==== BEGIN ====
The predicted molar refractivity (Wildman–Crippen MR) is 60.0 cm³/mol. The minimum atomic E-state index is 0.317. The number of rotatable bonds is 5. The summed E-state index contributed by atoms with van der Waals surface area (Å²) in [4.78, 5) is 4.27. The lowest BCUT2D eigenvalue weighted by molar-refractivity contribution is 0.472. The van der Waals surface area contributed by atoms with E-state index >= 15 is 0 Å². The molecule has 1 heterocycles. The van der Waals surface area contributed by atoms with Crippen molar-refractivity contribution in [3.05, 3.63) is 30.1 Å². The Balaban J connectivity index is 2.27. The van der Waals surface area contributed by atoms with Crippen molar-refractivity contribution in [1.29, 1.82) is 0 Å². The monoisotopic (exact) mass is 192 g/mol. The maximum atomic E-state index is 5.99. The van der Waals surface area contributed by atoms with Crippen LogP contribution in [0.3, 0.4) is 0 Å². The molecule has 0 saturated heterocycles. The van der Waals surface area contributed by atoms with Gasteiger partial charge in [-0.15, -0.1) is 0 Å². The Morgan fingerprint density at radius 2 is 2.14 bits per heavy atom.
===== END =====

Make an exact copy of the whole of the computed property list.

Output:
The predicted molar refractivity (Wildman–Crippen MR) is 60.0 cm³/mol. The minimum atomic E-state index is 0.317. The number of rotatable bonds is 5. The summed E-state index contributed by atoms with van der Waals surface area (Å²) in [4.78, 5) is 4.27. The lowest BCUT2D eigenvalue weighted by molar-refractivity contribution is 0.472. The van der Waals surface area contributed by atoms with E-state index >= 15 is 0 Å². The molecule has 1 heterocycles. The van der Waals surface area contributed by atoms with Crippen molar-refractivity contribution in [3.05, 3.63) is 30.1 Å². The Balaban J connectivity index is 2.27. The van der Waals surface area contributed by atoms with Crippen molar-refractivity contribution in [1.29, 1.82) is 0 Å². The monoisotopic (exact) mass is 192 g/mol. The maximum atomic E-state index is 5.99. The van der Waals surface area contributed by atoms with Crippen LogP contribution in [0.3, 0.4) is 0 Å². The molecule has 0 saturated heterocycles. The van der Waals surface area contributed by atoms with Gasteiger partial charge in [-0.15, -0.1) is 0 Å². The Morgan fingerprint density at radius 2 is 2.14 bits per heavy atom.